First, assemble cleaning ingredients in small containers. Ryder recommends testing a few different ingredients, to see which work the best. Yesterday, he used these:
2. Baking soda and water
3. Vinegar and salt
4. Water and salt
Other ingredients you might want to try, alone or combined with one another or the above:
2. Dish soap
3. Lemon juice
4. Carbonated water
5. Water and sugar
6. Other beverages you have in the fridge; particularly ones your kid convinced you to buy because the packaging looks cool, but which taste disgusting and no one wants.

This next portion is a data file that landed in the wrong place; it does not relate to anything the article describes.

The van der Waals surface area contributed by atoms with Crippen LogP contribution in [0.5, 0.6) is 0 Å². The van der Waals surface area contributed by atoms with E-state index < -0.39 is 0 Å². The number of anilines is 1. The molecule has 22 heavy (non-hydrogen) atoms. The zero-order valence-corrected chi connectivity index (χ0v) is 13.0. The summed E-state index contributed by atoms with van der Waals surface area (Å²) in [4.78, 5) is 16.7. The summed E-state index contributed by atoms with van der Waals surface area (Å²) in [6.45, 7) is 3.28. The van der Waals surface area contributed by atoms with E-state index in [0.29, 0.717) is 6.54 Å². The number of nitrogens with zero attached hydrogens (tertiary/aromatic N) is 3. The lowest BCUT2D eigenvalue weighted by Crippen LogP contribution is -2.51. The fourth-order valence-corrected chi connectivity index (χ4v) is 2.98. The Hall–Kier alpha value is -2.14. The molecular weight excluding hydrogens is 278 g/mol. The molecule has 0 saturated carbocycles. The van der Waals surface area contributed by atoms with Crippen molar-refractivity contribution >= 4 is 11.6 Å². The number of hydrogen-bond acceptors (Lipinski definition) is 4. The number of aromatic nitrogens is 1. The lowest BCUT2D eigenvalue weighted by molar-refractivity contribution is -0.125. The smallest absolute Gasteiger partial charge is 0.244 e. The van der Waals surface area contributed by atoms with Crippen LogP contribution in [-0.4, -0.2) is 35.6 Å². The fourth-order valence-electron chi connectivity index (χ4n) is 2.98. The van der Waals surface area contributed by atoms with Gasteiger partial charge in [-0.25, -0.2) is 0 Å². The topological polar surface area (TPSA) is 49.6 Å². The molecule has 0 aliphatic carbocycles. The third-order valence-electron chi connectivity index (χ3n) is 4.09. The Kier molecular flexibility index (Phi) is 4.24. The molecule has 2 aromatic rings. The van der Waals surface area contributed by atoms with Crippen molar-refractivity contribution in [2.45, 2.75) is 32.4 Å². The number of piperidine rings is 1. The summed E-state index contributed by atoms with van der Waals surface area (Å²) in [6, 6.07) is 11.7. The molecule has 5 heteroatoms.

If you have an old toothbrush, you can use it to rub the ingredients on the pennies, which helps with the cleaning process. It's extra great if the 1 year old then comes in and grabs the old dirty ketchup and salt-covered toothbrush and starts cleaning her teeth.
To make this into an experiment, start with a bunch of pennies of the same level of dirtiness (it helps if they were all made either before or after 1982, when they switched from 95% copper to mostly zinc with copper plating [note that some 2009 pennies are mostly copper]). Try one solution on each penny, and then compare the results. Or, try one solution for different amounts of time on each penny. Take notes about your experimental setup and observations to make it official. Happy penny cleaning!